Transcriptional Profiling Identifies Location-Specific and Breed-Specific Differentially Expressed Genes in Embryonic Myogenesis in Anas Platyrhynchos

PLOS ONE, Dec 2015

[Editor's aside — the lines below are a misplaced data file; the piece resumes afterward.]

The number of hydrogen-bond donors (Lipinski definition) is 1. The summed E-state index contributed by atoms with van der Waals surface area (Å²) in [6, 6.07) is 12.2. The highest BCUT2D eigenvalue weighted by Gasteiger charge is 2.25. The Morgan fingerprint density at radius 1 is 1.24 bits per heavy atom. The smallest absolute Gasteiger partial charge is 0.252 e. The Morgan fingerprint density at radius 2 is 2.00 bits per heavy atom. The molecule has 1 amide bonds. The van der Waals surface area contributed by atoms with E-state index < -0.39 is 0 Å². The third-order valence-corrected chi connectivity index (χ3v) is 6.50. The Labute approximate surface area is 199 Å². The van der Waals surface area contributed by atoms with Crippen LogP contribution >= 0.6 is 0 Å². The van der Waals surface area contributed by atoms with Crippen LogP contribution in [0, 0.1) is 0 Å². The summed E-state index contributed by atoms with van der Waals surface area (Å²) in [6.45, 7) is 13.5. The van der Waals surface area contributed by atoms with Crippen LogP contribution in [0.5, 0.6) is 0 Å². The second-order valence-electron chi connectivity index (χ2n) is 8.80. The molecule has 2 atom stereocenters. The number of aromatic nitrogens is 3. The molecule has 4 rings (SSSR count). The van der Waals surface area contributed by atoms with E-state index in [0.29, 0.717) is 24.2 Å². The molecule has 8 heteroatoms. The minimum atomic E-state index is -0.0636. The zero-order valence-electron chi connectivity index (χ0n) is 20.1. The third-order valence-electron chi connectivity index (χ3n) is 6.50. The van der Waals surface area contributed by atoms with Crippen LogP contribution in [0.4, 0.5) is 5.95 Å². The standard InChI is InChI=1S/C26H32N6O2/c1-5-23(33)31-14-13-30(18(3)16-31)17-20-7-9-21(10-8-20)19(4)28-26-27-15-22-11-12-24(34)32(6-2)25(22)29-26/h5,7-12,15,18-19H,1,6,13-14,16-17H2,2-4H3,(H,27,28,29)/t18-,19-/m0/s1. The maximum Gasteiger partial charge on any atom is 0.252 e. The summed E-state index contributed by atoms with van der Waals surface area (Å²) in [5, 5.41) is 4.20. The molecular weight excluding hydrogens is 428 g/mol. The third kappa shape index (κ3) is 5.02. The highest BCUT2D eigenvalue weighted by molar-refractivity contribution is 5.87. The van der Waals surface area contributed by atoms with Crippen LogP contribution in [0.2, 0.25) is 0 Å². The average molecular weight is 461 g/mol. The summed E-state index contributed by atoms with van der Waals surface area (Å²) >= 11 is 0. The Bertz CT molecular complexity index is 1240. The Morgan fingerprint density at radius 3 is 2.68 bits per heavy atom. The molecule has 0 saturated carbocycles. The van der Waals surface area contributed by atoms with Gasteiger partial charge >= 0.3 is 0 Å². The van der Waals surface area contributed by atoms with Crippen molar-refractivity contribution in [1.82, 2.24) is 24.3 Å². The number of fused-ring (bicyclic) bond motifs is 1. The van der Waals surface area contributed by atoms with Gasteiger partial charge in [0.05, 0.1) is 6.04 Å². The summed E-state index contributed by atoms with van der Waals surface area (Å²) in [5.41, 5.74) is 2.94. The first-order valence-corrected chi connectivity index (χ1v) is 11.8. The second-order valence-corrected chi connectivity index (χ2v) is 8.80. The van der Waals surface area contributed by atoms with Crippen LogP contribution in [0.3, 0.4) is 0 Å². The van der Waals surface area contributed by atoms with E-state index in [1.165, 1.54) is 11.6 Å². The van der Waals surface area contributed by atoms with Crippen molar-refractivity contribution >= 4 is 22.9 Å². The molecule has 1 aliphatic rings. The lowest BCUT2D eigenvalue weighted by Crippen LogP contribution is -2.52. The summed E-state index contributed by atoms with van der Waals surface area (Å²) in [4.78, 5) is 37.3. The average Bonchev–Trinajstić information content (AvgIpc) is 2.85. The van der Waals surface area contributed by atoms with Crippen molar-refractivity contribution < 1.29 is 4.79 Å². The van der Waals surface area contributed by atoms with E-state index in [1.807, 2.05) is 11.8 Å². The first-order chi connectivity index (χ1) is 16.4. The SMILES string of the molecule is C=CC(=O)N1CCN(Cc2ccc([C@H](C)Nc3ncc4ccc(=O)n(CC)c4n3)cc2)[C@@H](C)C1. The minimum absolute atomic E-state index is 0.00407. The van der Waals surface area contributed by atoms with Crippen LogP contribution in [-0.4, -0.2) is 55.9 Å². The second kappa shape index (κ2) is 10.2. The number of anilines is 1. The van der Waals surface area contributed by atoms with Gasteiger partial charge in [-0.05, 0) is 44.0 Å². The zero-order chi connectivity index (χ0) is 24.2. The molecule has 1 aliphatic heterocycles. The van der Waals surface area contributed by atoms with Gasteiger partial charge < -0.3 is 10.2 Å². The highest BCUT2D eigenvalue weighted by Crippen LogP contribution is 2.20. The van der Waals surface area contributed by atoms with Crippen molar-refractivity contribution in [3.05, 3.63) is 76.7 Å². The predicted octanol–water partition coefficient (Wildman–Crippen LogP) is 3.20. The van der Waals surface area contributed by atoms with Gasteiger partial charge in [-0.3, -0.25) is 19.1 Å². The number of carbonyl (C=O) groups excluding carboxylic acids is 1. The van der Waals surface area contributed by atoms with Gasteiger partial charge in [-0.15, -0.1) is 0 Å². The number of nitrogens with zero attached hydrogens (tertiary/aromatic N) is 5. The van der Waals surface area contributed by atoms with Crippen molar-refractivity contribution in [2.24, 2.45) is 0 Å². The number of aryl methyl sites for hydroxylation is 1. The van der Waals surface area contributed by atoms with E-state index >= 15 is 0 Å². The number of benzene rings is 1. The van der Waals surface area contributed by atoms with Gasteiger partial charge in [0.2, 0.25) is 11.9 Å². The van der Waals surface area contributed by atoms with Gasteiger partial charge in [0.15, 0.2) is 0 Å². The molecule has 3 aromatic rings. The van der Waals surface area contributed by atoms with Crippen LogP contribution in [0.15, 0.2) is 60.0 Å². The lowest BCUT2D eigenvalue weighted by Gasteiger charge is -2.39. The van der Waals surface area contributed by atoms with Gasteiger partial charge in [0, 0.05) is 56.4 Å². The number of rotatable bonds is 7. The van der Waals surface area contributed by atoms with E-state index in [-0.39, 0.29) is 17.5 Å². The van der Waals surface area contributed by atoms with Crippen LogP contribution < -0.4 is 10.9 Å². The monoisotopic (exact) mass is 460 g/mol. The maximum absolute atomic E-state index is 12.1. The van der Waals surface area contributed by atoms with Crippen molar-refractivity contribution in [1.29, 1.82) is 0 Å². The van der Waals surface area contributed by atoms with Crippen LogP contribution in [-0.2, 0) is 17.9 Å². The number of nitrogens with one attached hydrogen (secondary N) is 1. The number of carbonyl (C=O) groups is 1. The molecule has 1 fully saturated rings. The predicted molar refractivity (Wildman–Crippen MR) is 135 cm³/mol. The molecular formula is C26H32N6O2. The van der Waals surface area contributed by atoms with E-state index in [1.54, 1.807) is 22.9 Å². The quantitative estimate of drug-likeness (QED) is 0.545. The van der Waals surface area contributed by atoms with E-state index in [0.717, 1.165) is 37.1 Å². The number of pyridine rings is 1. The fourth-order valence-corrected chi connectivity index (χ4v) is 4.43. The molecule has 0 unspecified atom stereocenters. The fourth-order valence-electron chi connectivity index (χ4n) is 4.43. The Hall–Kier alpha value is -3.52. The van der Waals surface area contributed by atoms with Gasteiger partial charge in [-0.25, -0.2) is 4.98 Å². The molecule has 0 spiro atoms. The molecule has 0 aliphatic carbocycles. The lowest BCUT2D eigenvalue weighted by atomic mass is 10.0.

Skeletal muscle growth and development are highly orchestrated processes involving significant changes in gene expressions. Differences in the location-specific and breed-specific genes and pathways involved have important implications for meat productions and meat quality. Here, RNA-Seq was performed to identify differences in the muscle deposition between two muscle locations and two duck breeds for functional genomics studies. To achieve those goals, skeletal muscle samples were collected from the leg muscle (LM) and the pectoral muscle (PM) of two genetically different duck breeds, Heiwu duck (H) and Peking duck (P), at embryonic 15 days. Functional genomics studies were performed in two experiments: Experiment 1 directly compared the location-specific genes between PM and LM, and Experiment 2 compared the two breeds (H and P) at the same developmental stage (embryonic 15 days). Almost 13 million clean reads were generated using Illumina technology (Novogene, Beijing, China) on each library, and more than 70% of the reads mapped to the Peking duck (Anas platyrhynchos) genome. A total of 168 genes were differentially expressed between the two locations analyzed in Experiment 1, whereas only 8 genes were differentially expressed when comparing the same location between two breeds in Experiment 2. Gene Ontology (GO) and the Kyoto Encyclopedia of Genes and Genomes pathways (KEGG) were used to functionally annotate DEGs (differentially expression genes). The DEGs identified in Experiment 1 were mainly involved in focal adhesion, the PI3K-Akt signaling pathway and ECM-receptor interaction pathways (corrected P-value<0.05). In Experiment 2, the DEGs were associated with only the ribosome signaling pathway (corrected P-value<0.05). In addition, quantitative real-time PCR was used to confirm 15 of the differentially expressed genes originally detected by RNA-Seq. A comparative transcript analysis of the leg and pectoral muscles of two duck breeds not only improves our understanding of the location-specific and breed-specific genes and pathways but also provides some candidate molecular targets for increasing muscle products and meat quality by genetic control.